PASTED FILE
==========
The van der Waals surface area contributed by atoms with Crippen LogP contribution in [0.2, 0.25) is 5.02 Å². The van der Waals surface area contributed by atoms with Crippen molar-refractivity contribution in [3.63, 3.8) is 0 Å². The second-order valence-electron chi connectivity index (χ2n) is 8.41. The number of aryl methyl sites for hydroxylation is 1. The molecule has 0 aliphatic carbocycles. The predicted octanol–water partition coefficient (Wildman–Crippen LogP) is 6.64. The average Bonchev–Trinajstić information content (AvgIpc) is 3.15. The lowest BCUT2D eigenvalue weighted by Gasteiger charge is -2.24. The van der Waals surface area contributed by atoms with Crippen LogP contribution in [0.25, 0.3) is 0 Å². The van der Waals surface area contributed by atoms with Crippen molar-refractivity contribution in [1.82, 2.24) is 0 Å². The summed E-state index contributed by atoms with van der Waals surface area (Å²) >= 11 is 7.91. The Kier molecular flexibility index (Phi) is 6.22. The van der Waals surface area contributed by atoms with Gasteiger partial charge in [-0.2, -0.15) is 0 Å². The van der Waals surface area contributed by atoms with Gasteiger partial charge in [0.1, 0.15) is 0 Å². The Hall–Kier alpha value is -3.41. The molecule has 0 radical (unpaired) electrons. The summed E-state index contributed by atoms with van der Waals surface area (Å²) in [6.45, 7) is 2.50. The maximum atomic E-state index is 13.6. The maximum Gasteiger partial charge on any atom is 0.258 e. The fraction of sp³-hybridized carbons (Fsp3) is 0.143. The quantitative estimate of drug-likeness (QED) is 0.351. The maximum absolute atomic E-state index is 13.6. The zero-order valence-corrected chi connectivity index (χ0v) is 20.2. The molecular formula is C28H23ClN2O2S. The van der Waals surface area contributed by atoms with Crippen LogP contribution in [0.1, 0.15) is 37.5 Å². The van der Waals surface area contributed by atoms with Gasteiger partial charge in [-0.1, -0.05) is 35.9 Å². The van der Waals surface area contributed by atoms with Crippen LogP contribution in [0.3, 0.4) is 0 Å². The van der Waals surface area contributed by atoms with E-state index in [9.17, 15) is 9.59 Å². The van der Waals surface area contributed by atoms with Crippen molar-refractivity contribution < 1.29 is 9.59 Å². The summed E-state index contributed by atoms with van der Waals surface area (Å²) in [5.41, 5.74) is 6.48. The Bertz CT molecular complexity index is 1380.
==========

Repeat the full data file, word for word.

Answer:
The van der Waals surface area contributed by atoms with Crippen LogP contribution in [0.2, 0.25) is 5.02 Å². The van der Waals surface area contributed by atoms with Crippen molar-refractivity contribution in [3.63, 3.8) is 0 Å². The second-order valence-electron chi connectivity index (χ2n) is 8.41. The number of aryl methyl sites for hydroxylation is 1. The molecule has 0 aliphatic carbocycles. The predicted octanol–water partition coefficient (Wildman–Crippen LogP) is 6.64. The average Bonchev–Trinajstić information content (AvgIpc) is 3.15. The lowest BCUT2D eigenvalue weighted by Gasteiger charge is -2.24. The van der Waals surface area contributed by atoms with Crippen LogP contribution in [0.25, 0.3) is 0 Å². The van der Waals surface area contributed by atoms with Crippen molar-refractivity contribution in [1.82, 2.24) is 0 Å². The summed E-state index contributed by atoms with van der Waals surface area (Å²) >= 11 is 7.91. The Kier molecular flexibility index (Phi) is 6.22. The van der Waals surface area contributed by atoms with Gasteiger partial charge in [-0.2, -0.15) is 0 Å². The van der Waals surface area contributed by atoms with Gasteiger partial charge in [0.1, 0.15) is 0 Å². The Hall–Kier alpha value is -3.41. The molecule has 0 radical (unpaired) electrons. The summed E-state index contributed by atoms with van der Waals surface area (Å²) in [6.45, 7) is 2.50. The maximum atomic E-state index is 13.6. The maximum Gasteiger partial charge on any atom is 0.258 e. The fraction of sp³-hybridized carbons (Fsp3) is 0.143. The quantitative estimate of drug-likeness (QED) is 0.351. The maximum absolute atomic E-state index is 13.6. The zero-order valence-corrected chi connectivity index (χ0v) is 20.2. The molecular formula is C28H23ClN2O2S. The van der Waals surface area contributed by atoms with Crippen LogP contribution in [0.1, 0.15) is 37.5 Å². The van der Waals surface area contributed by atoms with Gasteiger partial charge in [-0.1, -0.05) is 35.9 Å². The van der Waals surface area contributed by atoms with Crippen LogP contribution in [0.3, 0.4) is 0 Å². The van der Waals surface area contributed by atoms with E-state index in [9.17, 15) is 9.59 Å². The van der Waals surface area contributed by atoms with Crippen molar-refractivity contribution < 1.29 is 9.59 Å². The summed E-state index contributed by atoms with van der Waals surface area (Å²) in [5.41, 5.74) is 6.48. The Bertz CT molecular complexity index is 1380.